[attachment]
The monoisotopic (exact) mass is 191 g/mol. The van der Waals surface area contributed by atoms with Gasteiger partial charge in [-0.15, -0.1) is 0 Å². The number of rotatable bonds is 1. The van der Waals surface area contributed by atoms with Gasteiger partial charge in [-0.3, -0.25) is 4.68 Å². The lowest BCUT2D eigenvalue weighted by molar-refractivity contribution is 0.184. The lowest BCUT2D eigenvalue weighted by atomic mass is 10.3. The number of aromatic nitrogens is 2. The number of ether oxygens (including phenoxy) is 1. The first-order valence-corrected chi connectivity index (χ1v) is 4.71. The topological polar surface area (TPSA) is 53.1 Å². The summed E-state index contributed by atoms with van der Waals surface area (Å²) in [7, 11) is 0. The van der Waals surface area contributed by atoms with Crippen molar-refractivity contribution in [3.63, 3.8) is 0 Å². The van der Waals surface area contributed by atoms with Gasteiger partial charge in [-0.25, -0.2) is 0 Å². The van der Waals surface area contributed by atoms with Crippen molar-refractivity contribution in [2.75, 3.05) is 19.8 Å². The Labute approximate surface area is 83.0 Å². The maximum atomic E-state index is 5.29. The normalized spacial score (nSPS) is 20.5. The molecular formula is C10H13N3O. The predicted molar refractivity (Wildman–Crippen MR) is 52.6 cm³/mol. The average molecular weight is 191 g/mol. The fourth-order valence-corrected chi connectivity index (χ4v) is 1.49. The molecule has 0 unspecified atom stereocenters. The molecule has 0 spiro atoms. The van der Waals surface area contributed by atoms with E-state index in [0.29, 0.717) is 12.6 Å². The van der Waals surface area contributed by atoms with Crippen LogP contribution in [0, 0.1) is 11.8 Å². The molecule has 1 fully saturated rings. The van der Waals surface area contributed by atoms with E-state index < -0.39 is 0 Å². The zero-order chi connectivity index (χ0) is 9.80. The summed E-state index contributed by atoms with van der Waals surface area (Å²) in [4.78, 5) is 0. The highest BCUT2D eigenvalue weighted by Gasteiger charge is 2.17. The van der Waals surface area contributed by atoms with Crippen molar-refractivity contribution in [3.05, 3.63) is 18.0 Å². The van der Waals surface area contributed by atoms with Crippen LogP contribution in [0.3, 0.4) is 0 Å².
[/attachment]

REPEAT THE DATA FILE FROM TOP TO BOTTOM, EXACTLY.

The monoisotopic (exact) mass is 191 g/mol. The van der Waals surface area contributed by atoms with Gasteiger partial charge in [-0.15, -0.1) is 0 Å². The number of rotatable bonds is 1. The van der Waals surface area contributed by atoms with Gasteiger partial charge in [-0.3, -0.25) is 4.68 Å². The lowest BCUT2D eigenvalue weighted by molar-refractivity contribution is 0.184. The lowest BCUT2D eigenvalue weighted by atomic mass is 10.3. The number of aromatic nitrogens is 2. The number of ether oxygens (including phenoxy) is 1. The first-order valence-corrected chi connectivity index (χ1v) is 4.71. The topological polar surface area (TPSA) is 53.1 Å². The summed E-state index contributed by atoms with van der Waals surface area (Å²) in [7, 11) is 0. The van der Waals surface area contributed by atoms with Crippen molar-refractivity contribution in [3.63, 3.8) is 0 Å². The van der Waals surface area contributed by atoms with Gasteiger partial charge in [-0.25, -0.2) is 0 Å². The van der Waals surface area contributed by atoms with Crippen molar-refractivity contribution in [2.75, 3.05) is 19.8 Å². The Labute approximate surface area is 83.0 Å². The maximum atomic E-state index is 5.29. The normalized spacial score (nSPS) is 20.5. The molecular formula is C10H13N3O. The predicted molar refractivity (Wildman–Crippen MR) is 52.6 cm³/mol. The average molecular weight is 191 g/mol. The fourth-order valence-corrected chi connectivity index (χ4v) is 1.49. The molecule has 0 unspecified atom stereocenters. The molecule has 0 spiro atoms. The van der Waals surface area contributed by atoms with E-state index in [0.29, 0.717) is 12.6 Å². The van der Waals surface area contributed by atoms with Crippen LogP contribution in [0, 0.1) is 11.8 Å². The molecule has 1 fully saturated rings. The van der Waals surface area contributed by atoms with E-state index < -0.39 is 0 Å². The zero-order chi connectivity index (χ0) is 9.80. The summed E-state index contributed by atoms with van der Waals surface area (Å²) in [4.78, 5) is 0. The highest BCUT2D eigenvalue weighted by Gasteiger charge is 2.17. The van der Waals surface area contributed by atoms with Crippen molar-refractivity contribution in [3.05, 3.63) is 18.0 Å². The van der Waals surface area contributed by atoms with Crippen LogP contribution in [0.3, 0.4) is 0 Å².